Beyond these qualifiers and disqualifiers, nearly anyone can be an attorney-in-fact. It could be your spouse, an adult child, or a relative. It can even be someone who isn’t related to you, like a close friend. Ultimately, what’s important is that you trust the person completely. They must be able to make decisions that are in your best interest since, legally, it’s a decision made by you.

Nearly anyone can be an attorney-in-fact, as long as they’re over 18 and fit certain criteria.

It’s also important to have a power of attorney who is willing to make difficult choices. This is especially true if you’re naming a durable power of attorney. In some cases, your wishes may include them having to decide to “pull the plug,” to use a popular colloquialism. Your power of attorney must be willing and prepared to make these types of hard decisions.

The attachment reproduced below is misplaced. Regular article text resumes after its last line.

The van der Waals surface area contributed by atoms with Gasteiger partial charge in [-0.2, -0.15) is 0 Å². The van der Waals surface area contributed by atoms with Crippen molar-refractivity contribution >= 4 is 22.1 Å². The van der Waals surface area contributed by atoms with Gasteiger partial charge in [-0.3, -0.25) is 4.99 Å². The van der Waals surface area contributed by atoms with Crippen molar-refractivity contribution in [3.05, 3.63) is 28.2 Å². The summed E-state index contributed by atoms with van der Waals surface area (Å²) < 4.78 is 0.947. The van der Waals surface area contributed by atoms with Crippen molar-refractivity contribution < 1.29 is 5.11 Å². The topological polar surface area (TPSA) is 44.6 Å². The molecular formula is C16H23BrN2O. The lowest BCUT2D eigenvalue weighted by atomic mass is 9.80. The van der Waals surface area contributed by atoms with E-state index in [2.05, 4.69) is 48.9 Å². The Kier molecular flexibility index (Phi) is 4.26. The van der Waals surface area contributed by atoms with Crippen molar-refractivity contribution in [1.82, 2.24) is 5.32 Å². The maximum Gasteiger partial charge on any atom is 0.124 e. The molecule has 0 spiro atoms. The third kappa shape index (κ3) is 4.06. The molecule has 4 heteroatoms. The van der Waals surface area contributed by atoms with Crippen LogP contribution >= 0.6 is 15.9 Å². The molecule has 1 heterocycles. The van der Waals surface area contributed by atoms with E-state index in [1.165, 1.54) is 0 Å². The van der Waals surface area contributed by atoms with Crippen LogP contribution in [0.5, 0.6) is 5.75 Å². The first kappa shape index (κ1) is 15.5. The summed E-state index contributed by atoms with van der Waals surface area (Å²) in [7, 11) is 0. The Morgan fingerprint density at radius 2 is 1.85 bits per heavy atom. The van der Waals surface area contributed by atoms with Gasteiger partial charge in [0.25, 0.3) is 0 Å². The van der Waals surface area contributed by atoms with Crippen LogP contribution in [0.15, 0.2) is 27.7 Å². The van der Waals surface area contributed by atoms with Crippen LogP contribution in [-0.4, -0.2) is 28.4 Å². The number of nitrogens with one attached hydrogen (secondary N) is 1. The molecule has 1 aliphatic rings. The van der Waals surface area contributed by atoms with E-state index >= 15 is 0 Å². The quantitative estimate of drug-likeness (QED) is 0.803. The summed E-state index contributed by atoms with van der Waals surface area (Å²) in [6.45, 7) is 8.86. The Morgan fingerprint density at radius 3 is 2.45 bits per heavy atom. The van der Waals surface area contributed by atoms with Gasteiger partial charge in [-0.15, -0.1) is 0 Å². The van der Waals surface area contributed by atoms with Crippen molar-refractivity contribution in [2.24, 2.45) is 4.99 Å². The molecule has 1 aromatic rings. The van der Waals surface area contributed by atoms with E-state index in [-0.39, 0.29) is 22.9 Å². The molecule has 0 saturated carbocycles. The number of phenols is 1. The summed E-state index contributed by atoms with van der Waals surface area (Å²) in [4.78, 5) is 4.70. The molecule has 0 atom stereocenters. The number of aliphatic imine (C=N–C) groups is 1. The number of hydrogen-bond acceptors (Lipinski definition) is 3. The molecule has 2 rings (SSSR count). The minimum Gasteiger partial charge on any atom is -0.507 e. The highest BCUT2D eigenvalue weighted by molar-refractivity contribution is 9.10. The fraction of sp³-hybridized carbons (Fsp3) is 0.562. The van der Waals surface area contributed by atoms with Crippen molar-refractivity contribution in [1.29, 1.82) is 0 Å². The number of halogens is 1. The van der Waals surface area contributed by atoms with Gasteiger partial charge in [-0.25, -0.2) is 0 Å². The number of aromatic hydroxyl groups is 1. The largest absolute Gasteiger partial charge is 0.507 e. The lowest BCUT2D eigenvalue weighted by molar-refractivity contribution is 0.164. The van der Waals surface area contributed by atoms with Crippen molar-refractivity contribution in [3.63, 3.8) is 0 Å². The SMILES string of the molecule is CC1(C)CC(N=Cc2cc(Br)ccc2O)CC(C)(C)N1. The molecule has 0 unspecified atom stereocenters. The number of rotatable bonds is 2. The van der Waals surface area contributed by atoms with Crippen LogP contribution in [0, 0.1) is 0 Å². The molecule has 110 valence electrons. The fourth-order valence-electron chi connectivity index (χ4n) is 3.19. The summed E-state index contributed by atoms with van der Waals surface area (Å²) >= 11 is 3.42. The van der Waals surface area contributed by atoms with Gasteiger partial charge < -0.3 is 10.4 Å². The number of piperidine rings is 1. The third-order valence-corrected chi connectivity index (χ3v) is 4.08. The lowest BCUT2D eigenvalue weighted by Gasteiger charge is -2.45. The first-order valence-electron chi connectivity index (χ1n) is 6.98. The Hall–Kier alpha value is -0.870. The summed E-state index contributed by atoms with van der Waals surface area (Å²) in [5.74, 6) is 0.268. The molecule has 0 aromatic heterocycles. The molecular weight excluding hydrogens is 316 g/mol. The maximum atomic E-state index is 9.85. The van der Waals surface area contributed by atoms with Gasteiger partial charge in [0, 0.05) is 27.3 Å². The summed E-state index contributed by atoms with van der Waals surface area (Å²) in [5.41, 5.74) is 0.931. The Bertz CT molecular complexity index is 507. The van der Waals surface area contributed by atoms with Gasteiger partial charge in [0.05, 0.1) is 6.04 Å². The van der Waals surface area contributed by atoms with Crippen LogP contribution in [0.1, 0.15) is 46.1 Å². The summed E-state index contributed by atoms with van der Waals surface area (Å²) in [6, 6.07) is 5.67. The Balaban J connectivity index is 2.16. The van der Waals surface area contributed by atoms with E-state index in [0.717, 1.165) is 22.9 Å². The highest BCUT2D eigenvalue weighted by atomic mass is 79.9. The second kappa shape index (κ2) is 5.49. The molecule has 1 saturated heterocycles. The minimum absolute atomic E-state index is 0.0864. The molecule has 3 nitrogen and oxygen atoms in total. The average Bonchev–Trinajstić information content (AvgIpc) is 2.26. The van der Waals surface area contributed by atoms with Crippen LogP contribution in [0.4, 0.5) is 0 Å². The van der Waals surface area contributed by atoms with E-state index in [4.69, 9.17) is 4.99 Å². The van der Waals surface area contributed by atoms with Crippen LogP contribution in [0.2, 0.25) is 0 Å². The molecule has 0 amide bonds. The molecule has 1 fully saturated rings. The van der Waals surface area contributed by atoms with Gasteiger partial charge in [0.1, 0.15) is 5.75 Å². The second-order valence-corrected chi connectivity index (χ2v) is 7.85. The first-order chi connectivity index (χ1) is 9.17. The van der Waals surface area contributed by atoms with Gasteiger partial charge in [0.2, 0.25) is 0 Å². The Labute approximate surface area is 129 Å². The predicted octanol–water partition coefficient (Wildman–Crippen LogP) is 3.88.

Before giving power of attorney, you should meet with a lawyer. They’ll be able to help you define exactly what type of attorney-in-fact you’ll need and the scope of their power. Meeting with a lawyer to define your power of attorney is also important because the specific laws of power of attorney can vary from state to state.

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Having a power of attorney can be extremely helpful if you need someone to make difficult decisions for you at some point in time. If used incorrectly, though, it can have disastrous outcomes, either because someone gave powers of attorney to the wrong person or they didn’t give someone else the right powers. Before giving away your power of attorney, meet with a lawyer to figure out the specifics of your needs.

We, at the Shop & Enroll blog, are not lawyers or experts in the law. While we research our topics thoroughly and deliver information in good faith that it can help our readers, the words in this article should not be taken as an expert opinion. Before moving forward with any legal endeavors, the subject of this article included, please consult an attorney.